The participation of Marc Kocher in the rebuilding of the Gran Teatro La Fenice opera house in Venice, which burned down to the foundations in 1996, is a landmark in the oeuvre of the architect and led the way for his subsequent work. In his involvement with the historic opera, he developed an understanding of architecture that influences his building to the present day.
The architecture competition of 1997 had the vision on the one hand of reconstructing the opera “com’era, dov’era” (where it was and how it was). At the same time, the complex, which was to be built anew, should satisfy the latest technical requirements and be one of the most modern opera houses in the world. The architect Aldo Rossi, who had a decisive influence on Kocher, initially asserted himself in this competition. The project was then carried out by his successor, the Arassociati architecture agency.
The focus of his work was on artisanal realisation: the drawing of the individual decoration elements in original scale, which would later be designed, whereby the components not destroyed by the fire were preserved and integrated. For the processing of the walls, Kocher applied seven different coats of paint as glazes on top of one another in order to achieve a translucent effect of the pastel shades. For this extremely complicated artistic approach, Kocher intensively studied photos and film documents on location over a period of three years.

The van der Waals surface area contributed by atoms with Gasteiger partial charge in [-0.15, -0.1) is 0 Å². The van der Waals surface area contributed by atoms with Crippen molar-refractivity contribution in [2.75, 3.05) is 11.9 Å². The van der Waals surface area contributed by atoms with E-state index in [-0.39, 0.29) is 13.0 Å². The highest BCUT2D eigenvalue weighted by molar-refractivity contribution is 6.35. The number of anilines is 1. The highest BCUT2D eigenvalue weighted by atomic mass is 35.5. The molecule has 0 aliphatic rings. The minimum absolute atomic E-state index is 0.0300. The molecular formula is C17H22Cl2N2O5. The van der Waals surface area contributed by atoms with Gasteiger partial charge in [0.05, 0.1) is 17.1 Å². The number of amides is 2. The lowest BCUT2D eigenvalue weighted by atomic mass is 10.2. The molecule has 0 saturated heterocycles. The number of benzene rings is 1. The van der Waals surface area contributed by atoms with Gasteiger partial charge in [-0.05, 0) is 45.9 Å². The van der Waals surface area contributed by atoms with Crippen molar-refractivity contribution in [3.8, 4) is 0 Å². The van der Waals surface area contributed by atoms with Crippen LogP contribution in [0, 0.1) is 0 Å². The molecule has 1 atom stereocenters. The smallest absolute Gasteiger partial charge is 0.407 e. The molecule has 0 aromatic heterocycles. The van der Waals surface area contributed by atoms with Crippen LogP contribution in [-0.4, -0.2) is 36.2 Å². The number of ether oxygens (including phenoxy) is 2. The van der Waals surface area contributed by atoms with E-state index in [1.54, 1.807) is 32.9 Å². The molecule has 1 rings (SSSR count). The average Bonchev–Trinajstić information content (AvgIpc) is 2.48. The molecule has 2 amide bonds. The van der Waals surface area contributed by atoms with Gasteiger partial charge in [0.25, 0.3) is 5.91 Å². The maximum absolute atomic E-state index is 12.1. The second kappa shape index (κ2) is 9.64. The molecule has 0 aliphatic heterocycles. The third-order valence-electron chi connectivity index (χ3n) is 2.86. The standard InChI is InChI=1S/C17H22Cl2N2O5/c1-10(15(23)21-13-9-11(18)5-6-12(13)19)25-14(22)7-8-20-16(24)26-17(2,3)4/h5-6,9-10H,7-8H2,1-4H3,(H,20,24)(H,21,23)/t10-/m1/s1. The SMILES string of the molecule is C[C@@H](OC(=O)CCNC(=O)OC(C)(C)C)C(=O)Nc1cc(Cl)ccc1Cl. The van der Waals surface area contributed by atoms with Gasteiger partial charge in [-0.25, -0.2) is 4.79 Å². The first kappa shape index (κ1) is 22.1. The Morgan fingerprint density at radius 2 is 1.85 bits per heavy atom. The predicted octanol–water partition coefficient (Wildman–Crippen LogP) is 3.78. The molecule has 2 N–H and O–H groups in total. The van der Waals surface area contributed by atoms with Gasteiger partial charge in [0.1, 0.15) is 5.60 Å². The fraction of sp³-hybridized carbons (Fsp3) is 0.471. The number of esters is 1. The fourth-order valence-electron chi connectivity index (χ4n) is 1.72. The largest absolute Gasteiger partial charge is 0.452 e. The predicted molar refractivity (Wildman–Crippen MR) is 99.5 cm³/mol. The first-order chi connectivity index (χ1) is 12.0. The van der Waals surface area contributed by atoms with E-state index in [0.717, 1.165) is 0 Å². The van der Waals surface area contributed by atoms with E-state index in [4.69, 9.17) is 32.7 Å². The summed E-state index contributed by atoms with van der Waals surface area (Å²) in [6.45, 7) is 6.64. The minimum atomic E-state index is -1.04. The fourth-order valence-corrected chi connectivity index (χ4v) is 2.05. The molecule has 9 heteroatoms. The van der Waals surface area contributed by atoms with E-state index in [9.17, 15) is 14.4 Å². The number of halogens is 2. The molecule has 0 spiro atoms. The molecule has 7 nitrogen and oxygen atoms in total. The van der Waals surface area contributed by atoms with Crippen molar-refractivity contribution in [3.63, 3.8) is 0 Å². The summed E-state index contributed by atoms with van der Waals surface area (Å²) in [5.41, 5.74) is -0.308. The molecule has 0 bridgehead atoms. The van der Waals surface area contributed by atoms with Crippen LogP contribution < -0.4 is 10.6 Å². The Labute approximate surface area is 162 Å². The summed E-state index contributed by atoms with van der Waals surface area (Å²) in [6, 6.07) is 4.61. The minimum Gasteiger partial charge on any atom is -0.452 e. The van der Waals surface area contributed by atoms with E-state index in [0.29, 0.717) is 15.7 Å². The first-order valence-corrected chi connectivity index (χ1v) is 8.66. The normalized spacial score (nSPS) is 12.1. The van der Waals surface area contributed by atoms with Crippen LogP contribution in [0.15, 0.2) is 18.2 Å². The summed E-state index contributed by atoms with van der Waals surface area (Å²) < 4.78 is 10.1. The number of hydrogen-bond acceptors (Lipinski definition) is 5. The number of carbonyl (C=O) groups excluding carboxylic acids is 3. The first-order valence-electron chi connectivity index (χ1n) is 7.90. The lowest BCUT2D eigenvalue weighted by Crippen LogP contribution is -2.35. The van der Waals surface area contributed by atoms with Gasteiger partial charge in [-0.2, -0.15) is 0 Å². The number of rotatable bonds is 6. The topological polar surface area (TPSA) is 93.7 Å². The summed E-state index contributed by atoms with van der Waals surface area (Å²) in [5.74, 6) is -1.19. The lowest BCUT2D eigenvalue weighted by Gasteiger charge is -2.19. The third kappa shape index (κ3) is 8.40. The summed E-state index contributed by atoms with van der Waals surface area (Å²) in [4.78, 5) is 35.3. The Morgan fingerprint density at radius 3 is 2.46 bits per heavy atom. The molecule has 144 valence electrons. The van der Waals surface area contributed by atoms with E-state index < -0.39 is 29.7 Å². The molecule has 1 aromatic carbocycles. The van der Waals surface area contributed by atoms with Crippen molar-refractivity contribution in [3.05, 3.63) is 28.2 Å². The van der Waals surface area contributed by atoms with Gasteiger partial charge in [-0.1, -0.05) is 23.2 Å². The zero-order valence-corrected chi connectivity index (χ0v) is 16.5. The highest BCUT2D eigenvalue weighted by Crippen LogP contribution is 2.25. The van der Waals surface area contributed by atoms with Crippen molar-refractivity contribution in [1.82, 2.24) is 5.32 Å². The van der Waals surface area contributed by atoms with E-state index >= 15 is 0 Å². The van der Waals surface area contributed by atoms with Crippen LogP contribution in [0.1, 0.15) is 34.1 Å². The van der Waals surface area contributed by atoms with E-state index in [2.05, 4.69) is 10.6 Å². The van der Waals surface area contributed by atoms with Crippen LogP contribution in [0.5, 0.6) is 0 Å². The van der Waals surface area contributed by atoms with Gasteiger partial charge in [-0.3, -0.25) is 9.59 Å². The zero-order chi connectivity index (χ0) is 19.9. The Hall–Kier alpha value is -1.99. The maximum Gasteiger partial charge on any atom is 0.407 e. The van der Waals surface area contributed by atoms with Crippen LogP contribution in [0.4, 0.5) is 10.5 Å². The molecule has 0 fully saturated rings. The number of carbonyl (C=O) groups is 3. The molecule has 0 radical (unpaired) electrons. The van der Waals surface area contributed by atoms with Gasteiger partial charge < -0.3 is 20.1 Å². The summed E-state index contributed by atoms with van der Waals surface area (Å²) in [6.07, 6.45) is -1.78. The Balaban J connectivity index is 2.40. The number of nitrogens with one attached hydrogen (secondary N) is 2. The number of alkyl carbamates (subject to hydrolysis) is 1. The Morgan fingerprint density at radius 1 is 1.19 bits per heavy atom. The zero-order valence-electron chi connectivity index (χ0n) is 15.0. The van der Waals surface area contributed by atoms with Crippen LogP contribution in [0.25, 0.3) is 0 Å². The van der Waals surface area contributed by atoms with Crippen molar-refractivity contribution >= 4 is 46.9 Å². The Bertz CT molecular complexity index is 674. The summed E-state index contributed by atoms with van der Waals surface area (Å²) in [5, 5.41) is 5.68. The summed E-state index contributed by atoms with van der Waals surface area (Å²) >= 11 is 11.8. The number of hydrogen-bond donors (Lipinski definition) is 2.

Of central importance for the faithful reconstruction of the building was the engagement with the Classicist building from 1790 and its “apparato decorativo”. Kocher assumed responsibility in particular for the restoration of the wall and ceiling décor of the Sale Apollinee, the intermission halls, inside the building.
The modern opera house visually presents the history of the building to the viewer and listener, in that it resurrects the historic building. Thanks to the sensitive procedure for the integration of moderner technology and intensive involvement with the original draft, “many of the characteristics of the original draft of 1790 lost over the centuries could now be incorporated again. While the theatre today presents itself in its historical garb, it can nonetheless be clearly recognised at individual, well-chosen points that the present in which it was built is reflected in the architecture of the theatre.”
Luigi Monzo: Auf der Suche nach der verlorenen Identität. 17 January 2021. luigimonzo.com